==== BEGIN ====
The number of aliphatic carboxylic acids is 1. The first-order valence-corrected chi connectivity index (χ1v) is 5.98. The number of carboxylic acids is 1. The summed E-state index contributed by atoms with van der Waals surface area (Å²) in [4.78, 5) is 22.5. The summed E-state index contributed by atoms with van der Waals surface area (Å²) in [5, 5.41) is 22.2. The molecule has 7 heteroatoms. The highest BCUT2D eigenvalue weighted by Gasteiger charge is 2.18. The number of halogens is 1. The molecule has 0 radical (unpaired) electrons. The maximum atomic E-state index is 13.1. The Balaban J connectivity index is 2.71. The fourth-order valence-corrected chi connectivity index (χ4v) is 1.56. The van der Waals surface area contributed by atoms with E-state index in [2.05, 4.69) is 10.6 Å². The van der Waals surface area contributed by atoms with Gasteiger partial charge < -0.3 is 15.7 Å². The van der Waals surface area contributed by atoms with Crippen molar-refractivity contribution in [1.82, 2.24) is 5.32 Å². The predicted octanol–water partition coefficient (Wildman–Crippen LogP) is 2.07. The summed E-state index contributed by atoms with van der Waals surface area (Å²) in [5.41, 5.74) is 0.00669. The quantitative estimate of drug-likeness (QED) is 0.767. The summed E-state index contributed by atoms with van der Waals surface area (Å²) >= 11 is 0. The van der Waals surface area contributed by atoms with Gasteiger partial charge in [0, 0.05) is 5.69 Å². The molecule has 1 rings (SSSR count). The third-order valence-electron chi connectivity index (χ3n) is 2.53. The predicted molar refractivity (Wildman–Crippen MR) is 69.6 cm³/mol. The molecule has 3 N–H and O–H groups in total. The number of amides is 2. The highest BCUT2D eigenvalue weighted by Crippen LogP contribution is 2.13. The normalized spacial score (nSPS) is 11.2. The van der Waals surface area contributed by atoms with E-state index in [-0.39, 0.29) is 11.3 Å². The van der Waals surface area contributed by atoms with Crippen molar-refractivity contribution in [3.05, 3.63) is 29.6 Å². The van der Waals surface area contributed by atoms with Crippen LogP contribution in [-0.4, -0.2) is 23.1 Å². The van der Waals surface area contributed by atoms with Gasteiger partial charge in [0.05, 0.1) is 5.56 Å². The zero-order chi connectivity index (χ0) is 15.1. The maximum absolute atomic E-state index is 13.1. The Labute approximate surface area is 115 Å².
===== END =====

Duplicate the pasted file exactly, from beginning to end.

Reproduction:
The number of aliphatic carboxylic acids is 1. The first-order valence-corrected chi connectivity index (χ1v) is 5.98. The number of carboxylic acids is 1. The summed E-state index contributed by atoms with van der Waals surface area (Å²) in [4.78, 5) is 22.5. The summed E-state index contributed by atoms with van der Waals surface area (Å²) in [5, 5.41) is 22.2. The molecule has 7 heteroatoms. The highest BCUT2D eigenvalue weighted by Gasteiger charge is 2.18. The number of halogens is 1. The molecule has 0 radical (unpaired) electrons. The maximum atomic E-state index is 13.1. The Balaban J connectivity index is 2.71. The fourth-order valence-corrected chi connectivity index (χ4v) is 1.56. The van der Waals surface area contributed by atoms with E-state index in [2.05, 4.69) is 10.6 Å². The van der Waals surface area contributed by atoms with Gasteiger partial charge < -0.3 is 15.7 Å². The van der Waals surface area contributed by atoms with Crippen molar-refractivity contribution in [1.82, 2.24) is 5.32 Å². The predicted octanol–water partition coefficient (Wildman–Crippen LogP) is 2.07. The summed E-state index contributed by atoms with van der Waals surface area (Å²) in [5.41, 5.74) is 0.00669. The quantitative estimate of drug-likeness (QED) is 0.767. The summed E-state index contributed by atoms with van der Waals surface area (Å²) >= 11 is 0. The van der Waals surface area contributed by atoms with Gasteiger partial charge in [0, 0.05) is 5.69 Å². The molecule has 1 rings (SSSR count). The third-order valence-electron chi connectivity index (χ3n) is 2.53. The predicted molar refractivity (Wildman–Crippen MR) is 69.6 cm³/mol. The molecule has 3 N–H and O–H groups in total. The number of amides is 2. The highest BCUT2D eigenvalue weighted by Crippen LogP contribution is 2.13. The normalized spacial score (nSPS) is 11.2. The van der Waals surface area contributed by atoms with E-state index in [-0.39, 0.29) is 11.3 Å². The van der Waals surface area contributed by atoms with Crippen molar-refractivity contribution in [3.05, 3.63) is 29.6 Å². The van der Waals surface area contributed by atoms with Crippen LogP contribution in [-0.4, -0.2) is 23.1 Å². The van der Waals surface area contributed by atoms with Gasteiger partial charge in [0.05, 0.1) is 5.56 Å². The zero-order chi connectivity index (χ0) is 15.1. The maximum absolute atomic E-state index is 13.1. The Labute approximate surface area is 115 Å².